The History of Thanksgiving

This twentieth-century painting envisions what the First Thanksgiving in Plymouth was like. According to the main course of the meal was venison, not turkey. (Image courtesy of the Library of Congress)

Following years of persecution and hate in Holland and England, a group of 102 people left Europe in search of freedom. Following a months-long journey across the Atlantic Ocean, during which they faced storms, death, and being blown thousands of miles off course, they arrived in North America. With assistance of the Native American neighbors, they managed to prosper and bring in a bountiful harvest. In celebration of this, the Europeans held a harvest festival in which they reaped the rewards of their hard work. They were joined by the Natives in this celebration, and the celebration became known as the first Thanksgiving in 1621.

For years, Thanksgiving has been hailed as an American tradition: food, friends, family and football. Even at the first Thanksgiving, English settlers and Natives participated in shooting contests, an activity that seems undoubtedly American today.

Following decades of witch trials, epidemics, bad winters (this was Massachusetts, after all), and the occasional war with the French and/or Native Americans, the annual tradition of Thanksgiving seemed to fade away.

Prior to the Civil War, there was no set date for a day of Thanksgiving. There were of course festivals celebrating a bountiful harvest (or, in the case of 1777’s Thanksgiving, the defeat of the British army at Saratoga), but there was nothing quite like the Thanksgiving we have come to know and love today. It wasn’t until 1816 that any state declared a yearly, official day of Thanksgiving. By 1858, twenty-five of the existing thirty-six states in the Union had a set Thanksgiving holiday.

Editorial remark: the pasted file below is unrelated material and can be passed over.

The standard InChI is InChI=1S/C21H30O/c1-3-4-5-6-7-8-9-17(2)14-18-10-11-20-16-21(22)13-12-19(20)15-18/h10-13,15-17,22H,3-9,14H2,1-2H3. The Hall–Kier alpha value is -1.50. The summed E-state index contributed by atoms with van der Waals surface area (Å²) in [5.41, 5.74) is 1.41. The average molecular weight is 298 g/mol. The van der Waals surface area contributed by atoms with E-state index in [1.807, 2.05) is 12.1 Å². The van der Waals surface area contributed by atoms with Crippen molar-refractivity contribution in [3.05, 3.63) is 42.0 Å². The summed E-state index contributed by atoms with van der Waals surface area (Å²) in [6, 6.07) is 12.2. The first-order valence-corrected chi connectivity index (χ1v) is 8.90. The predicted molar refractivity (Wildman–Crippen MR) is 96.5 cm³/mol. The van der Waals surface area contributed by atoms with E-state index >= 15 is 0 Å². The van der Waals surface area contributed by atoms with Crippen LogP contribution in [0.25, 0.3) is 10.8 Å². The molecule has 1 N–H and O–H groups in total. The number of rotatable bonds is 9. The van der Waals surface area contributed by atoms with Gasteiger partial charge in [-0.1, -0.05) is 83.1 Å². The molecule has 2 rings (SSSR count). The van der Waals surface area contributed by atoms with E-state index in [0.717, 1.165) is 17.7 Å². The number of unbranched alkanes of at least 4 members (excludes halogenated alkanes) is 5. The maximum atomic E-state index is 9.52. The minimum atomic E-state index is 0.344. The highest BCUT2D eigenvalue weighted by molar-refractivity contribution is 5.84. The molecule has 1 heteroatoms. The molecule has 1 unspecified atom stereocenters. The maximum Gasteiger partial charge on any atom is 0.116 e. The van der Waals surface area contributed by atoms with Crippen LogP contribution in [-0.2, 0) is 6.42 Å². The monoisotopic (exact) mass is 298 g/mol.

Within a few years, the American Civil War began and the United States was torn apart. In 1863, at the behest of Sarah Josepha Hale (the author of “Mary Had a Little Lamb”) who wrote several editorials arguing for the creation of a day of Thanksgiving, President Abraham Lincoln proclaimed the last Thursday of November “as a day of Thanksgiving and Praise to our beneficent Father”.

In the late-nineteenth century, Thanksgiving traditions arose all over the country and varied by region. In New England, celebrations included shooting matches in the morning, church service afterwards, and a feast in mid-afternoon. In New York City, residents would dress in fanciful masks and costumes and walk through the streets in attempts to spread joy and merriment.

The food served also varied, with crab cakes being on the menu around the Chesapeake Bay area, lobster in New England, and cornbread in the South.

In 1939, President Roosevelt changed the tradition and had Thanksgiving occur on the fourth Thursday instead of the last. Republicans abhorred this, seeing it as an afront to the legacy of President Lincoln, and declared November 30 “Republican Thanksgiving” and November 23 “Democratic Thanksgiving.” President Roosevelt’s motivation for pushing Thanksgiving back was to allow more time for shoppers to spend money Christmas items following Thanksgiving. This would inject much-needed monetary capital into the crippled American economy of the Great Depression era.

In 1941, Congress set the fourth Thursday in November as Thanksgiving permanently.

Following nearly four-hundred years of change, some things about Thanksgiving will always be the same: the bringing together of families, the giving of thanks, and gorging yourself on pumpkin pie that consists of more whipped cream than actual pie.



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